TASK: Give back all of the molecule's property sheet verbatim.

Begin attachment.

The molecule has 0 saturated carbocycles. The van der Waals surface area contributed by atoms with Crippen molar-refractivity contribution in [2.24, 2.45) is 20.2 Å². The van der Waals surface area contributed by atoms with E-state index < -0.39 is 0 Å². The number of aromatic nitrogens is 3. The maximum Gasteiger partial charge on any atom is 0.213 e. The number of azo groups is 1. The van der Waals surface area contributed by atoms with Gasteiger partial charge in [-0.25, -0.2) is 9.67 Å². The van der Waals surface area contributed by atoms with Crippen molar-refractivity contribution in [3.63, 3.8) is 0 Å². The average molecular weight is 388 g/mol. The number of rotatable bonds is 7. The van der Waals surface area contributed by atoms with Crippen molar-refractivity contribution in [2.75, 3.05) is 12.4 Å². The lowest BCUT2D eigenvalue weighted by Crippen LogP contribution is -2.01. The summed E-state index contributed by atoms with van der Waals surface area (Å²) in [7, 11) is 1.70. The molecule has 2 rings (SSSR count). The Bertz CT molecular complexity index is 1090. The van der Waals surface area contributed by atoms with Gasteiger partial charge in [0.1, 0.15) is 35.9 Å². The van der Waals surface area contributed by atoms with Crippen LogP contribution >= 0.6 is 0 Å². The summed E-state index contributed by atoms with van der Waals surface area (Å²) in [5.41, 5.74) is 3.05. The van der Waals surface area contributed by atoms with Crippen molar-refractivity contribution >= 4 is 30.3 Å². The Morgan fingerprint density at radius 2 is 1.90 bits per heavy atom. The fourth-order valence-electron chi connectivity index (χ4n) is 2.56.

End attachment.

The molecule has 0 saturated carbocycles. The van der Waals surface area contributed by atoms with Crippen molar-refractivity contribution in [2.24, 2.45) is 20.2 Å². The van der Waals surface area contributed by atoms with E-state index < -0.39 is 0 Å². The number of aromatic nitrogens is 3. The maximum Gasteiger partial charge on any atom is 0.213 e. The number of azo groups is 1. The van der Waals surface area contributed by atoms with Gasteiger partial charge in [-0.25, -0.2) is 9.67 Å². The van der Waals surface area contributed by atoms with Crippen molar-refractivity contribution in [3.63, 3.8) is 0 Å². The average molecular weight is 388 g/mol. The number of rotatable bonds is 7. The van der Waals surface area contributed by atoms with Crippen molar-refractivity contribution in [2.75, 3.05) is 12.4 Å². The lowest BCUT2D eigenvalue weighted by Crippen LogP contribution is -2.01. The summed E-state index contributed by atoms with van der Waals surface area (Å²) in [7, 11) is 1.70. The molecule has 2 rings (SSSR count). The Bertz CT molecular complexity index is 1090. The van der Waals surface area contributed by atoms with Gasteiger partial charge in [0.1, 0.15) is 35.9 Å². The van der Waals surface area contributed by atoms with Crippen LogP contribution >= 0.6 is 0 Å². The summed E-state index contributed by atoms with van der Waals surface area (Å²) in [5.41, 5.74) is 3.05. The van der Waals surface area contributed by atoms with Crippen molar-refractivity contribution >= 4 is 30.3 Å². The Morgan fingerprint density at radius 2 is 1.90 bits per heavy atom. The fourth-order valence-electron chi connectivity index (χ4n) is 2.56.